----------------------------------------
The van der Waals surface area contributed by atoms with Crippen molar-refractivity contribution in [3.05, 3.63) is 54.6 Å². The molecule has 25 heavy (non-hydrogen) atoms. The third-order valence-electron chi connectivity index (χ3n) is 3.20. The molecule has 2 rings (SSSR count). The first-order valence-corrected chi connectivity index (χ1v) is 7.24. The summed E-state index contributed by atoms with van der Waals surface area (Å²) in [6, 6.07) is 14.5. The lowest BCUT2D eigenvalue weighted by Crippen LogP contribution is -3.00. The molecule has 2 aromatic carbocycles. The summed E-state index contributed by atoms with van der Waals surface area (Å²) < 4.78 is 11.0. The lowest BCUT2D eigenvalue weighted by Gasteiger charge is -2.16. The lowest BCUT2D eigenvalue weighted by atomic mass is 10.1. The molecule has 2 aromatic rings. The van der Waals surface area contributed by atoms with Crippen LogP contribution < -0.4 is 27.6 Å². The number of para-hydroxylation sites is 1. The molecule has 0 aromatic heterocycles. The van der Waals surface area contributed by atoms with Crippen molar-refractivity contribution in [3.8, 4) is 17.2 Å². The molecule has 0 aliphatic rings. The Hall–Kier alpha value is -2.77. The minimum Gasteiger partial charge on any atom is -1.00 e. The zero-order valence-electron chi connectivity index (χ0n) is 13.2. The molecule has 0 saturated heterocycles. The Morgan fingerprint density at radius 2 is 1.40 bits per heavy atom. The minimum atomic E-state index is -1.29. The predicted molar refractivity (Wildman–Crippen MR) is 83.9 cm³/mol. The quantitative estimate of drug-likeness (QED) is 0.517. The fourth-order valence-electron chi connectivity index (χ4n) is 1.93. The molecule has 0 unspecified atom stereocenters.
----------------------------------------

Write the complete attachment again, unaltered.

The van der Waals surface area contributed by atoms with Crippen molar-refractivity contribution in [3.05, 3.63) is 54.6 Å². The molecule has 25 heavy (non-hydrogen) atoms. The third-order valence-electron chi connectivity index (χ3n) is 3.20. The molecule has 2 rings (SSSR count). The first-order valence-corrected chi connectivity index (χ1v) is 7.24. The summed E-state index contributed by atoms with van der Waals surface area (Å²) in [6, 6.07) is 14.5. The lowest BCUT2D eigenvalue weighted by Crippen LogP contribution is -3.00. The molecule has 2 aromatic carbocycles. The summed E-state index contributed by atoms with van der Waals surface area (Å²) < 4.78 is 11.0. The lowest BCUT2D eigenvalue weighted by Gasteiger charge is -2.16. The lowest BCUT2D eigenvalue weighted by atomic mass is 10.1. The molecule has 2 aromatic rings. The van der Waals surface area contributed by atoms with Crippen LogP contribution < -0.4 is 27.6 Å². The number of para-hydroxylation sites is 1. The molecule has 0 aromatic heterocycles. The van der Waals surface area contributed by atoms with Crippen molar-refractivity contribution in [3.8, 4) is 17.2 Å². The molecule has 0 aliphatic rings. The Hall–Kier alpha value is -2.77. The minimum Gasteiger partial charge on any atom is -1.00 e. The zero-order valence-electron chi connectivity index (χ0n) is 13.2. The molecule has 0 saturated heterocycles. The Morgan fingerprint density at radius 2 is 1.40 bits per heavy atom. The minimum atomic E-state index is -1.29. The predicted molar refractivity (Wildman–Crippen MR) is 83.9 cm³/mol. The quantitative estimate of drug-likeness (QED) is 0.517. The fourth-order valence-electron chi connectivity index (χ4n) is 1.93. The molecule has 0 unspecified atom stereocenters.